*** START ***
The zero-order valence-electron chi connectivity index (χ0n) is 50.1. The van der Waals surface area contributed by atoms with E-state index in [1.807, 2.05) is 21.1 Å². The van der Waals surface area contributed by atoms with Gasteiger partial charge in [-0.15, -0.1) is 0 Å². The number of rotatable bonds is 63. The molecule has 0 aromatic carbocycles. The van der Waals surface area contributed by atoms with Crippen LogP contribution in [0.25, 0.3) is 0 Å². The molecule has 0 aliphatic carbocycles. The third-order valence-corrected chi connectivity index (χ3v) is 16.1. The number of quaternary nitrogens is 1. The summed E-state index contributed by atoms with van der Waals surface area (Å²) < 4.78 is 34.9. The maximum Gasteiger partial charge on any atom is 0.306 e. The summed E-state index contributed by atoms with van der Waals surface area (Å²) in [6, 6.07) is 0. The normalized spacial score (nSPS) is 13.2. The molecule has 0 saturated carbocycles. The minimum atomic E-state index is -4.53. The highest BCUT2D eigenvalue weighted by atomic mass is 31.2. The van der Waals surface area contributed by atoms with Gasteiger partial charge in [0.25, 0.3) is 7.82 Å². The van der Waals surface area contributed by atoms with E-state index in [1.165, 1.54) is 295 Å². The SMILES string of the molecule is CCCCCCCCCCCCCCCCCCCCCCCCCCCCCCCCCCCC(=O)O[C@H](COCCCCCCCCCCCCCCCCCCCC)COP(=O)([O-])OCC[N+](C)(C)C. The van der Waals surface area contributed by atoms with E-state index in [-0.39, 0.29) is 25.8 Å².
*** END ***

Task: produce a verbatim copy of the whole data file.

The zero-order valence-electron chi connectivity index (χ0n) is 50.1. The van der Waals surface area contributed by atoms with E-state index in [1.807, 2.05) is 21.1 Å². The van der Waals surface area contributed by atoms with Gasteiger partial charge in [-0.15, -0.1) is 0 Å². The number of rotatable bonds is 63. The molecule has 0 aromatic carbocycles. The van der Waals surface area contributed by atoms with Crippen LogP contribution in [0.25, 0.3) is 0 Å². The molecule has 0 aliphatic carbocycles. The third-order valence-corrected chi connectivity index (χ3v) is 16.1. The number of quaternary nitrogens is 1. The summed E-state index contributed by atoms with van der Waals surface area (Å²) < 4.78 is 34.9. The maximum Gasteiger partial charge on any atom is 0.306 e. The summed E-state index contributed by atoms with van der Waals surface area (Å²) in [6, 6.07) is 0. The normalized spacial score (nSPS) is 13.2. The molecule has 0 saturated carbocycles. The minimum atomic E-state index is -4.53. The highest BCUT2D eigenvalue weighted by atomic mass is 31.2. The van der Waals surface area contributed by atoms with Gasteiger partial charge in [0.25, 0.3) is 7.82 Å². The van der Waals surface area contributed by atoms with E-state index in [1.165, 1.54) is 295 Å². The SMILES string of the molecule is CCCCCCCCCCCCCCCCCCCCCCCCCCCCCCCCCCCC(=O)O[C@H](COCCCCCCCCCCCCCCCCCCCC)COP(=O)([O-])OCC[N+](C)(C)C. The van der Waals surface area contributed by atoms with E-state index in [-0.39, 0.29) is 25.8 Å².